Spacious places rooted in an accountable community is a recipe to allow our young people to

thrive. Nick and I have learnt that empowering young people, and not being afraid to give them

room to exercise their giftings, to learn and take steps of faith, is what they hold so dear. We

have learnt that being over-zealous in our encouragement and support to them is paramount to

whether or not they believe they can do it. God says in His word that ‘Kind words are like honey,

sweet to the soul and healthy for the body.’ (Proverbs 16:24). We often ask ourselves: Are we

leaving people well-fed or starved with our words?


Some practical pointers and lessons we’ve learnt through being young ourselves in leadership

and leading the young:


1. Spiritual Moms and Dads are valuable

We need the wisdom and knowledge from those that have gone before us, done that and ‘got

the t-shirt’ so to speak. Joshua and Moses, David and Saul, Esther and Mordecai, Ruth and

Naomi are all beautiful examples of how the younger generation gleaned off the wisdom of the

older generation. These are biblical examples of how young people were ‘mentored’ by older

folk. Share your insight, walk with the young, invest in them, take them for a coffee and ask them

what they love or what their biggest God-dream is.


2. Give them space to make mistakes

The beauty about the younger generation is that they think the impossible. They often haven’t

lost their childlike spirits. Lend them opportunity. ‘Risk it’ with them. Take failure out of the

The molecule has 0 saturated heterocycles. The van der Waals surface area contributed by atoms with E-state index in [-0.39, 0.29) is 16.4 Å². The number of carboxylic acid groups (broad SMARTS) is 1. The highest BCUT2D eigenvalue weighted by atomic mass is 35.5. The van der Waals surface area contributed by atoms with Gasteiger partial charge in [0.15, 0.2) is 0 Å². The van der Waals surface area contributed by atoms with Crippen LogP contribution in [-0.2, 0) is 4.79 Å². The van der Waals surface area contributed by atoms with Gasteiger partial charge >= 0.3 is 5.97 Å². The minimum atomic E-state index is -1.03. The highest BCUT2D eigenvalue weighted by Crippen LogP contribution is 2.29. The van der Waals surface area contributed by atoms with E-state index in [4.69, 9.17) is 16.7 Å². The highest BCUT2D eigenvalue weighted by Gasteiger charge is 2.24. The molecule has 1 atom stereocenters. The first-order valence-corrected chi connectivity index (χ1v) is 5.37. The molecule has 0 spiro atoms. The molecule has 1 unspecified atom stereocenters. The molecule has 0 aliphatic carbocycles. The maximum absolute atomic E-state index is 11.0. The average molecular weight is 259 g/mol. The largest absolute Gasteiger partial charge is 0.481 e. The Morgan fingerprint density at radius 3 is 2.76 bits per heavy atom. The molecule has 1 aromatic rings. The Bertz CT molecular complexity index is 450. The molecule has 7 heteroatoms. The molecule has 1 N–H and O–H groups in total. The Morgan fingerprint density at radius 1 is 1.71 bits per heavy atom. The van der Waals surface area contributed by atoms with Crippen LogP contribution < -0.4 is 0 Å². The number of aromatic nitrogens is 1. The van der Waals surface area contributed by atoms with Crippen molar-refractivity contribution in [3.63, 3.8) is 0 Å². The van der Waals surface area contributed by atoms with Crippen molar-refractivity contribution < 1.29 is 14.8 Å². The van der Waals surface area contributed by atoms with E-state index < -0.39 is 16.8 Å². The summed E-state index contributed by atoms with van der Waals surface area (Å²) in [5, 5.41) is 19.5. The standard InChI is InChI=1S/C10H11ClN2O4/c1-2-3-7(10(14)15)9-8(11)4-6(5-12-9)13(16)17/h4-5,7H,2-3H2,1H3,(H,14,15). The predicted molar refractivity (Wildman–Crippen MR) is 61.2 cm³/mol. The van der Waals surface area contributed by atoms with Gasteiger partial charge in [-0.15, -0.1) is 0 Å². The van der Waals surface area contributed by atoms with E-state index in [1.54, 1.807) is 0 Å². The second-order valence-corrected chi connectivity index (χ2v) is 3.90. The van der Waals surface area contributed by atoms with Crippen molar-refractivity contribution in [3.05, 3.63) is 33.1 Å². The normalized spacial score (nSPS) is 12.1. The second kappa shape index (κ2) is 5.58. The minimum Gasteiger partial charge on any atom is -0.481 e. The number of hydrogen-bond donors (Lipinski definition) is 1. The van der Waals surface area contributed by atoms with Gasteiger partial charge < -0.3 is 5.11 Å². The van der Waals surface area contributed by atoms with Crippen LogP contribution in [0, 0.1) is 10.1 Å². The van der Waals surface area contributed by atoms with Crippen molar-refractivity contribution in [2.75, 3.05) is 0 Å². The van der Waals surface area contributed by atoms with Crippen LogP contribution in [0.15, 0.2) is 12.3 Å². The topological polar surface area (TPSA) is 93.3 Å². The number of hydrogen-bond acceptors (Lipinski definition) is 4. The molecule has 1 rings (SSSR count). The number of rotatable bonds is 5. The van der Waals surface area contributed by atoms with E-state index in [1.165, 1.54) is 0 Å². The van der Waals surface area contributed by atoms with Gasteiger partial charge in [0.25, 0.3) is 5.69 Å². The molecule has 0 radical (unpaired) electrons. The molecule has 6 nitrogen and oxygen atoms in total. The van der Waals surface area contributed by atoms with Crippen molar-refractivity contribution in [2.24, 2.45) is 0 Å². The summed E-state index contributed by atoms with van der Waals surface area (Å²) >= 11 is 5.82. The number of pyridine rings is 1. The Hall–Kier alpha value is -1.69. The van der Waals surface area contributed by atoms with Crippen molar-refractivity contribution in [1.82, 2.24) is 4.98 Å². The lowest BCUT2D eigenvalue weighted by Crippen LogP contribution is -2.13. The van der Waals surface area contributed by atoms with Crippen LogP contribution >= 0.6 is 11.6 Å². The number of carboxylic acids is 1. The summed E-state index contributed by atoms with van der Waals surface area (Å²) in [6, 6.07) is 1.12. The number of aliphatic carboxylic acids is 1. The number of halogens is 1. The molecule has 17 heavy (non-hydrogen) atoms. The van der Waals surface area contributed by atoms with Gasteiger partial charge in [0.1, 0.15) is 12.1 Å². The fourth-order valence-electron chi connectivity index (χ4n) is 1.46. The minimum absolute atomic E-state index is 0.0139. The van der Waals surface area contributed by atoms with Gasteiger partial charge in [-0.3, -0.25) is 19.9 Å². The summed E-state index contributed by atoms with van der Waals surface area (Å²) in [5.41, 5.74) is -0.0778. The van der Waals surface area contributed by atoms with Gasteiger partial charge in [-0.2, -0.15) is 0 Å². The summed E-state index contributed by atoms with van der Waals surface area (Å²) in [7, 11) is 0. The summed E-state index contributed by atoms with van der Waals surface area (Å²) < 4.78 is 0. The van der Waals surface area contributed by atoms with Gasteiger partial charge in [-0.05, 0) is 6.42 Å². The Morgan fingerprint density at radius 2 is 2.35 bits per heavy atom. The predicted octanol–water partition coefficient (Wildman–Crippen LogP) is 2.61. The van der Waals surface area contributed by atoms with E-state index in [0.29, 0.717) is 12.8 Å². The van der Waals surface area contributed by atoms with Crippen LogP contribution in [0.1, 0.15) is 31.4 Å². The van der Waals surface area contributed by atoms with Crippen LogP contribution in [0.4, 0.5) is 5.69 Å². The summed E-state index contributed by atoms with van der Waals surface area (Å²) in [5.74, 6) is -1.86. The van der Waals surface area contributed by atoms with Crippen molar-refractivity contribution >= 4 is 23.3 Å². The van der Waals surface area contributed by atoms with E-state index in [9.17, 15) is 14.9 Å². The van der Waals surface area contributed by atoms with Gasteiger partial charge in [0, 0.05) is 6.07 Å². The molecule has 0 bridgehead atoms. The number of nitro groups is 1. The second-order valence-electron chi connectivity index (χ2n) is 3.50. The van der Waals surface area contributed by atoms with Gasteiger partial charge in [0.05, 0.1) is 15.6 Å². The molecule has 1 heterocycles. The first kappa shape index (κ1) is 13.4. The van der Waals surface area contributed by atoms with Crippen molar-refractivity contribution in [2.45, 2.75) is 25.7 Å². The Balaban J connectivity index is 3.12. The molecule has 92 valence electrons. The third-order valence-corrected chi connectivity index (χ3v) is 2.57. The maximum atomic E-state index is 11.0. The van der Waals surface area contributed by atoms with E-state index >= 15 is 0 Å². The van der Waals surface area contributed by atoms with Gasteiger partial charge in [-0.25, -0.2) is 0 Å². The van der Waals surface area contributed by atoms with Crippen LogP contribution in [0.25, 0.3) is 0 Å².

vocabulary. How else are they meant to grow if they have never been given space to try?

We’ve learnt to celebrate progress and not perfection, to celebrate the leap of faith they have

taken. If we are rooted in a local house, submitting to local leadership, then as young people we

know that we have leaders who back us, believe in us and are there to help us.


3. Celebrate and thankfulness

There is nothing better than someone acknowledging your strengths and what you carry in this

world. Even adults love encouragement and affirmation. I’ve yet to find someone who doesn't

value a word of encouragement over themselves. Find what is unique about someone and

speak it out over them, celebrate their strengths, encourage them in something. It goes a long

way. And finally, thanking people is so simple we often forget to do it. Thank those young

people who perhaps come early to set out the chairs, or serve tea or coffee, or teach the kids. It

could even be a thank you for showing up Sunday after Sunday. I have learnt to never

underestimate the power of a thank you. It makes one feel seen and heard.


In closing, we all need each other. 1 Cor 12:24-27 says:

“God has put the body together, giving greater honor to the parts that lacked it, so that there

should be no division in the body, but that its parts should have equal concern for each other. If

one part suffers, every part suffers with it; if one part is honored, every part rejoices with it.

Now you are the body of Christ, and each one of you is a part of it.”


Whether young or old, Gen Z or a Boomer, each one is unique, celebrated, equal and loved.

Let’s be a voice of hope and encouragement to our Youth, creating a culture of celebration over

them and ‘going all out in love’ for them.